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Source: Michael Roberts Blog

Norm’s note: for context, I’ll refer you to this post by Michael Roberts, titled ‘The two Michaels (Heinrich and Roberts) in Berlin – dogmatism versus doubt.’ Clearly, in claiming that Marx’s ‘ law of the tendency of the rate of profit to fall‘ is logically inconsistent, Michael Heinrich missed something, as the comment by ‘Borzooieh tabib‘ so elegantly demonstrates:

Borzooieh tabib Says:
June 4, 2015 at 4:06 am | Reply

Rate of profit
this line of thoughts
Let us calculate every thing based on socially necessary hours of Labor time, and calculate for every single worker, and for every single working day .
Rate of profit = S/C+V
If P would be the amount of value produced by a worker in one hour with a given technological condition:
S/C+V can change to sP/cP+vp
s would be the time(not value) spent for Production of S( expressed as value)and c the time of production of C and, v the time spent for production of V
But s+v is maximum 24 hr if we
assume that worker does not need any rest time and all the time working
Therefore s =24-v
So rate of profit = Ps/ Pc+Pv
Or. s/c+v
Or. 24-v / c+v
Or ( 24/v ) -1 / ( c/v)+1
With advancement of technology v decreases so (24/v), increases ,
and also c/v increases
Because we are talking about long run trend , the amount of v gets very small so 24/v and also c/v will be very large numbers so we can omit -1 and +1 in formula
So (24/v) -1 / (c/v) +1 can be changed to:
(24/v) / (c/v)
Or. 24 / c
But accumulation of capital means that c is increasing ,( the time spent in production of C expressed as value)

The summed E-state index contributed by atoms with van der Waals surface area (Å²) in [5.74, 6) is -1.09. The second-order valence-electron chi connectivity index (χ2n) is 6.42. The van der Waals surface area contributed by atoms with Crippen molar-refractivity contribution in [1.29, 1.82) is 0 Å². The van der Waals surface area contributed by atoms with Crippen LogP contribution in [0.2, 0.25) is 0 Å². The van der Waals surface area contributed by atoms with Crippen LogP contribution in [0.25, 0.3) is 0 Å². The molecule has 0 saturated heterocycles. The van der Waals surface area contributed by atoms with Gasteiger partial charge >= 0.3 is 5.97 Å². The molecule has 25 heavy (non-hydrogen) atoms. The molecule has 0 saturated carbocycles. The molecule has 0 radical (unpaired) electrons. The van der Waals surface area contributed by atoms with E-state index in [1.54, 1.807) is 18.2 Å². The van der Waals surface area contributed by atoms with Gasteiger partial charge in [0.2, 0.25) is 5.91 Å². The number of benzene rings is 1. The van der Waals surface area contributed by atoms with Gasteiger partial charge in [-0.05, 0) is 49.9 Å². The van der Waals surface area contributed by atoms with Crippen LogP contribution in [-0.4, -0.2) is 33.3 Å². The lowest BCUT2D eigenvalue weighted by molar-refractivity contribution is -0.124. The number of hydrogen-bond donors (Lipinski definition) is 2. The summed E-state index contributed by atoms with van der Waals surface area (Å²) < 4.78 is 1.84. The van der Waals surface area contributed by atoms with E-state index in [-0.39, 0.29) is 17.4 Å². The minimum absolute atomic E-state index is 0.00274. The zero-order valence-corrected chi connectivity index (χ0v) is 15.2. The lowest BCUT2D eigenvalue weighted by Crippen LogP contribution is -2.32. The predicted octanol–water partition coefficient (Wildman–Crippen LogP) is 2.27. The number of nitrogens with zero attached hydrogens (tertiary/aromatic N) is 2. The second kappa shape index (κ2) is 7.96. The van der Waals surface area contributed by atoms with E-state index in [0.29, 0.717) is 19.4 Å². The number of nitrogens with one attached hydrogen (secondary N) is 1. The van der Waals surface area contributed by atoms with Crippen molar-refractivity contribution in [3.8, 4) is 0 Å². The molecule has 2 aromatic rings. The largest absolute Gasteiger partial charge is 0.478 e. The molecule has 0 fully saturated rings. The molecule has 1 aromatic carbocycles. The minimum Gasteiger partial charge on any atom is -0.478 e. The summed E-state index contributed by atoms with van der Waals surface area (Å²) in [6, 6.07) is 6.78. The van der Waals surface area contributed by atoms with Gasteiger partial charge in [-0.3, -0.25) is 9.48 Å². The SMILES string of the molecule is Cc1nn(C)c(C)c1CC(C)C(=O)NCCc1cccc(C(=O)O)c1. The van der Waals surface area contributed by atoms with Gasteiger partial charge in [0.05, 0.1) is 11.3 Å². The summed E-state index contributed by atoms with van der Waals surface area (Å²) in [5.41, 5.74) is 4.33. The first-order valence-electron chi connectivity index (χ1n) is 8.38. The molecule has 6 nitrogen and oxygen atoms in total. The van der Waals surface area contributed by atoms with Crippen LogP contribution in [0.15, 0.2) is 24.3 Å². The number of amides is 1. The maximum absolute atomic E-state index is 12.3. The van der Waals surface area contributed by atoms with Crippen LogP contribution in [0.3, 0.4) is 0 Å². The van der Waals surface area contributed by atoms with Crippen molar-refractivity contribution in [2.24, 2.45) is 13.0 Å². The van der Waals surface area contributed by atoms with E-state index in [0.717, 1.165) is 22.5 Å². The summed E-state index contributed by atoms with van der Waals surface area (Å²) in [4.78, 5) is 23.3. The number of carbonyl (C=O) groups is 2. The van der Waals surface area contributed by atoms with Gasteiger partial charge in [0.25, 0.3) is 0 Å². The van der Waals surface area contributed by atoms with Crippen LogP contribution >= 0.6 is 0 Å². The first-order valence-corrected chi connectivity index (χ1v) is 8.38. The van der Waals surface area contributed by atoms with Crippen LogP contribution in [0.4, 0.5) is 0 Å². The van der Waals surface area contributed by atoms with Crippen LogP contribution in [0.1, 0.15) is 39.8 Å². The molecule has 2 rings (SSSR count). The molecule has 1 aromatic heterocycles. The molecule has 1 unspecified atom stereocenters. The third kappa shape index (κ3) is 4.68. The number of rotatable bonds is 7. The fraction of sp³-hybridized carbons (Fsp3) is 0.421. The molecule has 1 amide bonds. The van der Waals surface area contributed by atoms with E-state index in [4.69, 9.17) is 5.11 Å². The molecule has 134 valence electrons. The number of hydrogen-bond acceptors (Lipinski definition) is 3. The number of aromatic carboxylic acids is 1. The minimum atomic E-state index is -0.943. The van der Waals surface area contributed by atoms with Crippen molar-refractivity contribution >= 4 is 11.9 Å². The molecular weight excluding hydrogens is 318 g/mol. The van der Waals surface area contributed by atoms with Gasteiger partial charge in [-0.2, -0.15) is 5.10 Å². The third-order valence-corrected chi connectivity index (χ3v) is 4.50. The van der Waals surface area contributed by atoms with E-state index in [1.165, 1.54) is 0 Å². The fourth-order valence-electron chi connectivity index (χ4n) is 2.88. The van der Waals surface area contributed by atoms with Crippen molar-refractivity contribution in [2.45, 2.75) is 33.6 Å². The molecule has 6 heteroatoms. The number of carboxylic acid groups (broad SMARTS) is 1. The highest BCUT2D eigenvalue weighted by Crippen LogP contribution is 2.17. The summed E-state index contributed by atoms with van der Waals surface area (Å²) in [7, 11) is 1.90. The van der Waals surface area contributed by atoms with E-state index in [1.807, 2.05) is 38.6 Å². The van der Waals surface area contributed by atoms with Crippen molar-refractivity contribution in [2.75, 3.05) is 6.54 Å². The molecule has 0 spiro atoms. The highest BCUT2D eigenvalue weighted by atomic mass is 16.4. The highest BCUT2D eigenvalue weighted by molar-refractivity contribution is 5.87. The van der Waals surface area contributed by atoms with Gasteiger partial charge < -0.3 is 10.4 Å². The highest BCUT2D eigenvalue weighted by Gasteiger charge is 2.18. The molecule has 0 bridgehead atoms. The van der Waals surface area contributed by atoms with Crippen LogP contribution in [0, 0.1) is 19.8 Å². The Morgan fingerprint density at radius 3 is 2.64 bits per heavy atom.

So 24/c as the formula of rate of profit in the long run , will fall, (inspire of technological advances which increases S/V (the rate of surplus value,)

Indeed.

And directly relevant to the issue at hand, see this: Unmaking of Marx’s Capital, final, 7-22-13.pdf

The abstract of the essay reads:

Michael Heinrich’s recent Monthly Review article claims that the law of the tendential fall in the rate of profit (LTFRP) was not proved by Marx and cannot be proved. Heinrich also argues that Marx had doubts about the law and that, for this and other other reasons, his theory of capitalist economic crisis was only provisional and more or less in continual flux. 

This response shows that Heinrich’s elementary misunderstanding of the law––his belief that it is meant to predict what must inevitably happen rather than to explain what does happen––is the source of his charge that it is unproved. It then shows that a simple misreading of Marx’s text lies at the basis of Heinrich’s claim that the simplest version of the LTFRP, “the law as such,” is a failure. Marx’s argument that increases in the rate of surplus-value cannot “cancel” the fall in the rate of profit is then defended against Heinrich’s attempt to refute it. Finally, the paper presents evidence that Marx was indeed convinced that the LTFRP is correct and that he regarded the crisis theory of volume 3 of Capital as finished in a theoretical sense. 

What is in bold is my emphasis, because what ‘Borzooieh tabib‘ demonstrates is precisely that “increases in the rate of surplus-value cannot “cancel” the fall in the rate of profit,that is to say, that in the pursuit of profits by means of technological innovation or industrial rationalization, you can simultaneously have an increasing rate of surplus-value AND a falling rate of profit. Therein lies the rub.


Related:

Marx’s law of profitability: answering old and new misconceptions

A Critique of Heinrich’s, ‘Crisis Theory, the Law of the Tendency of the Profit Rate to Fall, and Marx’s Studies in the 1870s’